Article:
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Board Bill 198 Would Improve ‘Complete Streets’ Law

An incomplete street: The ramp is on the other side of the traffic signal base, opposite of the button. No crosswalk.
An incomplete street, Gravois @ McNair: The ramp is on the other side of the traffic signal base, opposite of the button. No crosswalk.

This morning I will testify before the Board of Aldermen’s Streets, Traffic and Refuse committee in favor of Board Bill 198:

BOARD BILL NO. 198 INTRODUCED BY ALDERMAN SCOTT OGILVIE, ALDERWOMAN LYDA KEWSON, ALDERWOMAN MEGAN GREEN, ALDERMAN SHANE COHN, ALDERWOMAN CHRISTINE INGRASSIA, ALDERWOMAN CAROL HOWARD An ordinance repealing Ordinance 68663, codified as Chapter 3.110.120 of the Revised Code of the City of St. Louis and in lieu thereof enacting a new ordinance relating to a “complete streets” policy for the City of St. Louis, stating guiding principles and practices so that transportation improvements are planned, designed and constructed to encourage walking, bicycling and transit use while promoting safe operations for all users.

The first reading of the bill was in November, this will be the first hearing on it. The full Bill, as introduced, can be viewed here (5 page PDF).  As noted in the summary above, it repeals & replaces Ordinance 68663 — a “Complete Streets” law adopted a few years ago.  This new bill is more — complete.

The best part is the creation of a Complete Streets Steering Committee, comprised of:

Directors or their designees from the Departments of Streets, Planning and Urban Design, Board of Public Service, Health Department, Department of Parks, Recreation, and Forestry, and the Office of the Disabled.

This committee would meet quarterly and:

  • Develop short-term and long-term steps and planning necessary to create a comprehensive and integrated transportation network serving the needs of all users;
  • Assess potential obstacles to implementing Complete Streets practices;
  • Develop an action plan to more fully integrate complete streets principles into appropriate policy documents, plans, project selection processes, design manuals and  maintenance procedures;
  • Provide an annual written report and presentation to the Board of Aldermen showing progress made in implementing this policy.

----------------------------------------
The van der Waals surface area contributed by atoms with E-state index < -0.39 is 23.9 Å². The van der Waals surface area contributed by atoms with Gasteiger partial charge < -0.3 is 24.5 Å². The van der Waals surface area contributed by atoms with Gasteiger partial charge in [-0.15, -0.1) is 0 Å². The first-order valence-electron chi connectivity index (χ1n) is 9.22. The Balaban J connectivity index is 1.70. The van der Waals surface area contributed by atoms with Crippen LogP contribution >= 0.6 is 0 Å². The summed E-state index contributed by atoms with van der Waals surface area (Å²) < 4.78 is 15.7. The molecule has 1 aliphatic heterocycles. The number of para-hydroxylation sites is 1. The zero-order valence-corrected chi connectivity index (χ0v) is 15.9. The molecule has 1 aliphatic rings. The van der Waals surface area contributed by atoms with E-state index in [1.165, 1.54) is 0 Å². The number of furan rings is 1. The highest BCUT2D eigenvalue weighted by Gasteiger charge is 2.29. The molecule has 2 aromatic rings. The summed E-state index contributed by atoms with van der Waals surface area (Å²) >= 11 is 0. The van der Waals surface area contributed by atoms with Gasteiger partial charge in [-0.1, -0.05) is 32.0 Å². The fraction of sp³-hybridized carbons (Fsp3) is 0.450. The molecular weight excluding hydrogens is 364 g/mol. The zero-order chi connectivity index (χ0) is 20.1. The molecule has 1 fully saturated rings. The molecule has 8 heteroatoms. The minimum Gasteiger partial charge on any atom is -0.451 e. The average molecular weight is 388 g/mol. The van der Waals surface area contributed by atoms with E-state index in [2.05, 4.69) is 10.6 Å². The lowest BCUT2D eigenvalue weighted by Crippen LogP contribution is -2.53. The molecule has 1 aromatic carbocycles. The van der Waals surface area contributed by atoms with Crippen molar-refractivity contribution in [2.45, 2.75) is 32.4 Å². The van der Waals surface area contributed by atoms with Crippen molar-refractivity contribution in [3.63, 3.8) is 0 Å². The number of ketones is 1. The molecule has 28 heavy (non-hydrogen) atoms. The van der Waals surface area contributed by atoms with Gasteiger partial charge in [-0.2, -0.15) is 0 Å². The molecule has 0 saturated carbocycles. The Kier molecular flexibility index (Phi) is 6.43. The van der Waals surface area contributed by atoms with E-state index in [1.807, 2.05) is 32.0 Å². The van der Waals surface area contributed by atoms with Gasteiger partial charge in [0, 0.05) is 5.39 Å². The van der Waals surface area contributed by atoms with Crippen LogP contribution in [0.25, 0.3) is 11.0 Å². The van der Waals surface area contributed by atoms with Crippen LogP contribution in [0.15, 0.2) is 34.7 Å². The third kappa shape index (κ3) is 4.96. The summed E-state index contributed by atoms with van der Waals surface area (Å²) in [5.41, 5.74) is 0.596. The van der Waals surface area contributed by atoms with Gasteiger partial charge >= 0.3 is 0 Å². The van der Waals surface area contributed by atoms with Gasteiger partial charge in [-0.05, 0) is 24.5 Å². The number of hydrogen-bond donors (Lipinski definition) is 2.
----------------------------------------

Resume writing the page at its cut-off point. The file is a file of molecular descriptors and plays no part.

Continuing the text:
We can do better, I’m glad some aldermen are trying. For more information see the National Complete Streets Coalition.

— Steve Patterson

 

Currently there is "1 comment" on this Article:

  1. gmichaud says:

    While I believe Great Streets is an improvement over what is happening, nothing is going to work until there is a focus on Great Cities. These streets don’t exist in isolation. Many factors such as transit and density of the surrounding area is a huge factor. I look at the West Florissant Great Street design and shake my head. It is good as far as it goes, but the damn street does not exist isolated from the rest of the community. How does it relate to surrounding neighborhoods? What new development strategies should be encouraged a quarter mile, a half mile and further from the street?
    Truthfully I look at these Great Streets and feel like they are being done so everyone can pretend something is accomplished. Until there is an effort to look at the root causes as to why these streets are not already great then the results will be as poor as ever. That’s the key, why aren’t these streets already great? It’s not simply a matter of new landscaping and sidewalks like on South Grand.
    Success will never come to St. Louis with such a narrow vision. A quarterly meeting of an issue that should be under daily public discussion is hardly a reasonable substitute.

     

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